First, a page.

7 Bad Driving Habits That May Also Be Illegal

Driving pulled over by police for wearing headphones while drivingLet’s face it: Driver’s Ed was a while ago. Over the years, our perfect double-handed grip on the steering wheel may have slipped a little; perhaps other bad habits have crept in as well.

And whether we realize it or not, some of those habits may be illegal.

It’s true that traffic laws can be confusing. They can vary by state, and even by municipality. A violation in one place—say, turning right on red in New York City—can be perfectly legal just over the city border.

The evolution of our traffic laws can also be a source of confusion. As the use of mobile phones has spread, for example, safety experts have recognized their role in distracting drivers—and states are adopting laws to combat the problem. Those laws are still developing. While most states have outlawed texting while driving, some have made it illegal to use a phone at all while driving, although others have barred it only for younger drivers.

Still, when it comes to driving, the patchwork quilt of traffic laws should take a back seat to safety. Here are seven habits to change today.

1. Using Your Mobile Phone While Driving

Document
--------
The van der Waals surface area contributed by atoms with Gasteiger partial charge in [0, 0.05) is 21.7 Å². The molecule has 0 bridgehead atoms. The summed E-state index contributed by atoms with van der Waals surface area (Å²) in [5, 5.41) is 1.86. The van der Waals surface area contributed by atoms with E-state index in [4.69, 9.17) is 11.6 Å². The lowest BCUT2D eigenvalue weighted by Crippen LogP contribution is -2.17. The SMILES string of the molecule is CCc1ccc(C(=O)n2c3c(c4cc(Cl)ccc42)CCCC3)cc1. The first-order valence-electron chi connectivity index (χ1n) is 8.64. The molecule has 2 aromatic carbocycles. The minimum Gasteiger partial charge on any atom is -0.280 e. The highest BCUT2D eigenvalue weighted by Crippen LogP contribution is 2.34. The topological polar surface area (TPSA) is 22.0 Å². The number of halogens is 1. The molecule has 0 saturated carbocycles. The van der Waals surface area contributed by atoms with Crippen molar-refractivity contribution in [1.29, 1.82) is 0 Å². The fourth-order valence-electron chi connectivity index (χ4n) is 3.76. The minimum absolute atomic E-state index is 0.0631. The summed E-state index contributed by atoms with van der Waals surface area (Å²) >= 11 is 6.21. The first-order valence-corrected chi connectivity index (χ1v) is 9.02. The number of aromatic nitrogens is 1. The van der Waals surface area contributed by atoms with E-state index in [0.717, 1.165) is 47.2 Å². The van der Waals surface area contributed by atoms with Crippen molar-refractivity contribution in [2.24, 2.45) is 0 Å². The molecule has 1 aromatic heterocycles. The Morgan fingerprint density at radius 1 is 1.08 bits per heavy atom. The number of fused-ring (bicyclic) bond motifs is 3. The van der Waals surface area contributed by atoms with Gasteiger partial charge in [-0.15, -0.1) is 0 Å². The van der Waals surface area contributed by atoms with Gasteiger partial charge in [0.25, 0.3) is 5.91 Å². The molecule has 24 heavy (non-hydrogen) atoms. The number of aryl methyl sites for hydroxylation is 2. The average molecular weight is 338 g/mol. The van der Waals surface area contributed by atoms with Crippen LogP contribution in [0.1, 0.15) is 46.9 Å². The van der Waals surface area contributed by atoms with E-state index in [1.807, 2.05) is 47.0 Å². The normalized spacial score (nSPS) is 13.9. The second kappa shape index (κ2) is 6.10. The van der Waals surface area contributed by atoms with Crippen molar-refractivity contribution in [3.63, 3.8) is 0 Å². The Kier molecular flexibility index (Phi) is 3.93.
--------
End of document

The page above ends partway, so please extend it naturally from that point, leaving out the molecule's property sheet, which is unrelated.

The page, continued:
It may be difficult to ignore the ping of an incoming text message, but it’s essential to keep your eyes on the road. With distracted driving becoming an increasingly important issue, expect more states to crack down on any use of a mobile phone. In fact, Washington State just did so in an innovative way with its new DUIE (Driving Under the Influence of Electronics) regulation. But regardless of where you are, put that phone in airplane mode before you hit the gas. (Check out other surprising causes of distracted driving.)

2. Driving With Headphones On

Listening to music on your car radio can be distracting enough. But with headphones at your ears, you may be shutting out important noises—like car horns, railroad-crossing alarms or emergency vehicle sirens—as well as breaking the law in some states.

3. Tailgating

Following a car too closely can happen when a driver isn’t paying close enough attention to the surrounding traffic. It can also result in a ticket. The space you should leave depends on your speed and the local conditions (e.g., a traffic jam or rain storm); try to keep what’s generally referred to as a “reasonable and prudent” distance from other cars.

4. Changing Lanes Without Signaling

In heavy traffic, using your blinker to signal a lane change is a necessity; without it, other drivers won’t know your intention. When traffic is light, though, it’s easier to be lazy about turning it on. You may or may not be pulled over for this infraction, but good habits begin with good communication, regardless of conditions or laws.